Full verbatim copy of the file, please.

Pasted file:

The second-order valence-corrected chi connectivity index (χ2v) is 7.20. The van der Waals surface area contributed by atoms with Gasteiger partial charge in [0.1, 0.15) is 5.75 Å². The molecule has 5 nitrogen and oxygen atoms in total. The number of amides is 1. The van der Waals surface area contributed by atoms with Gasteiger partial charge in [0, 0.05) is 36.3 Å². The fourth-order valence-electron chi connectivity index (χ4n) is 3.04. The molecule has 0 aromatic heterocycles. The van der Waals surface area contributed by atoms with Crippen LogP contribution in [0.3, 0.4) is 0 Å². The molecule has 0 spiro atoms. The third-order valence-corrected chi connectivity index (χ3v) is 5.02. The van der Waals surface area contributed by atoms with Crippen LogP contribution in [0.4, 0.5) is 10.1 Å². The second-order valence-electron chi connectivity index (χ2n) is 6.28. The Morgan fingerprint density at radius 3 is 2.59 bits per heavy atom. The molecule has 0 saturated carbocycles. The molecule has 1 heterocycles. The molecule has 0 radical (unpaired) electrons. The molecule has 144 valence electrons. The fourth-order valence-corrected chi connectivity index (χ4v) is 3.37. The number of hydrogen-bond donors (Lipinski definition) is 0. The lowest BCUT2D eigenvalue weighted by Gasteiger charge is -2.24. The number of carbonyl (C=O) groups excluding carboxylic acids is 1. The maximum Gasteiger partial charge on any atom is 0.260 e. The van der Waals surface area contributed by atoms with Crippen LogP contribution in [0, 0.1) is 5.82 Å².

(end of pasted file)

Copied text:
The second-order valence-corrected chi connectivity index (χ2v) is 7.20. The van der Waals surface area contributed by atoms with Gasteiger partial charge in [0.1, 0.15) is 5.75 Å². The molecule has 5 nitrogen and oxygen atoms in total. The number of amides is 1. The van der Waals surface area contributed by atoms with Gasteiger partial charge in [0, 0.05) is 36.3 Å². The fourth-order valence-electron chi connectivity index (χ4n) is 3.04. The molecule has 0 aromatic heterocycles. The van der Waals surface area contributed by atoms with Crippen LogP contribution in [0.3, 0.4) is 0 Å². The molecule has 0 spiro atoms. The third-order valence-corrected chi connectivity index (χ3v) is 5.02. The van der Waals surface area contributed by atoms with Crippen LogP contribution in [0.4, 0.5) is 10.1 Å². The second-order valence-electron chi connectivity index (χ2n) is 6.28. The Morgan fingerprint density at radius 3 is 2.59 bits per heavy atom. The molecule has 0 saturated carbocycles. The molecule has 1 heterocycles. The molecule has 0 radical (unpaired) electrons. The molecule has 144 valence electrons. The fourth-order valence-corrected chi connectivity index (χ4v) is 3.37. The number of hydrogen-bond donors (Lipinski definition) is 0. The lowest BCUT2D eigenvalue weighted by Gasteiger charge is -2.24. The number of carbonyl (C=O) groups excluding carboxylic acids is 1. The maximum Gasteiger partial charge on any atom is 0.260 e. The van der Waals surface area contributed by atoms with Crippen LogP contribution in [0, 0.1) is 5.82 Å².